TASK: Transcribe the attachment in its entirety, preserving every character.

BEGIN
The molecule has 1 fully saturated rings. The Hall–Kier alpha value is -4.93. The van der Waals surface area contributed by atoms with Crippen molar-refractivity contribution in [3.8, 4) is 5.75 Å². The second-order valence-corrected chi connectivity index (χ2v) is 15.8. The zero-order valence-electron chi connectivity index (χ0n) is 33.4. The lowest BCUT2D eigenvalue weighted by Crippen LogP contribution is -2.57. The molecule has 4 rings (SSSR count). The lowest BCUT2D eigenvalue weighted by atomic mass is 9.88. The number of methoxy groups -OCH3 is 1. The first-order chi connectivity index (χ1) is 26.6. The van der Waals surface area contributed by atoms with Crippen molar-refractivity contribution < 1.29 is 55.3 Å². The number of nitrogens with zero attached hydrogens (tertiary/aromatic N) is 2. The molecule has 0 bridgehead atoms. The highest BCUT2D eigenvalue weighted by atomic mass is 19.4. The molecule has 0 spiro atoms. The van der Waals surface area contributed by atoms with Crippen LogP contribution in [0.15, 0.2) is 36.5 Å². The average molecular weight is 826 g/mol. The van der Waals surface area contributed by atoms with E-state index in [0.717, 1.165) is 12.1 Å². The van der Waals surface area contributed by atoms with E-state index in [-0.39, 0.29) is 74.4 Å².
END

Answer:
The molecule has 1 fully saturated rings. The Hall–Kier alpha value is -4.93. The van der Waals surface area contributed by atoms with Crippen molar-refractivity contribution in [3.8, 4) is 5.75 Å². The second-order valence-corrected chi connectivity index (χ2v) is 15.8. The zero-order valence-electron chi connectivity index (χ0n) is 33.4. The lowest BCUT2D eigenvalue weighted by Crippen LogP contribution is -2.57. The molecule has 4 rings (SSSR count). The lowest BCUT2D eigenvalue weighted by atomic mass is 9.88. The number of methoxy groups -OCH3 is 1. The first-order chi connectivity index (χ1) is 26.6. The van der Waals surface area contributed by atoms with Crippen molar-refractivity contribution < 1.29 is 55.3 Å². The number of nitrogens with zero attached hydrogens (tertiary/aromatic N) is 2. The molecule has 0 bridgehead atoms. The highest BCUT2D eigenvalue weighted by atomic mass is 19.4. The molecule has 0 spiro atoms. The van der Waals surface area contributed by atoms with Crippen LogP contribution in [0.15, 0.2) is 36.5 Å². The average molecular weight is 826 g/mol. The van der Waals surface area contributed by atoms with E-state index in [0.717, 1.165) is 12.1 Å². The van der Waals surface area contributed by atoms with E-state index in [-0.39, 0.29) is 74.4 Å².